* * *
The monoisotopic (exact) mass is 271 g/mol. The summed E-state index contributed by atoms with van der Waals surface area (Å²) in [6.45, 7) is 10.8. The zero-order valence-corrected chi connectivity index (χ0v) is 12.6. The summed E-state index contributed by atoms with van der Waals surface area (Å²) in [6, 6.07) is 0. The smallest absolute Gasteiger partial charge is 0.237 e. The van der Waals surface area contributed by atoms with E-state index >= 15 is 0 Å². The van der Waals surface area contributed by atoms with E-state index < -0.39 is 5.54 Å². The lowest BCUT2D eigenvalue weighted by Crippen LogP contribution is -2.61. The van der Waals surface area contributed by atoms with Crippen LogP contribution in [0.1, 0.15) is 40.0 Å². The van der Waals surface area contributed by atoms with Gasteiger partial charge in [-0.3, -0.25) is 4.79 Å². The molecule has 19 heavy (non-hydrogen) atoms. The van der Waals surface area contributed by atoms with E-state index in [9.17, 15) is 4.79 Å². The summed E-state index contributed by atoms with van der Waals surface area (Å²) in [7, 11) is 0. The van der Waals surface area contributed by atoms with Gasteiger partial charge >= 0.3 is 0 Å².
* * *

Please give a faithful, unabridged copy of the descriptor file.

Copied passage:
The monoisotopic (exact) mass is 271 g/mol. The summed E-state index contributed by atoms with van der Waals surface area (Å²) in [6.45, 7) is 10.8. The zero-order valence-corrected chi connectivity index (χ0v) is 12.6. The summed E-state index contributed by atoms with van der Waals surface area (Å²) in [6, 6.07) is 0. The smallest absolute Gasteiger partial charge is 0.237 e. The van der Waals surface area contributed by atoms with E-state index >= 15 is 0 Å². The van der Waals surface area contributed by atoms with E-state index < -0.39 is 5.54 Å². The lowest BCUT2D eigenvalue weighted by Crippen LogP contribution is -2.61. The van der Waals surface area contributed by atoms with Crippen LogP contribution in [0.1, 0.15) is 40.0 Å². The van der Waals surface area contributed by atoms with Gasteiger partial charge in [-0.3, -0.25) is 4.79 Å². The molecule has 19 heavy (non-hydrogen) atoms. The van der Waals surface area contributed by atoms with E-state index in [9.17, 15) is 4.79 Å². The summed E-state index contributed by atoms with van der Waals surface area (Å²) in [7, 11) is 0. The van der Waals surface area contributed by atoms with Gasteiger partial charge >= 0.3 is 0 Å².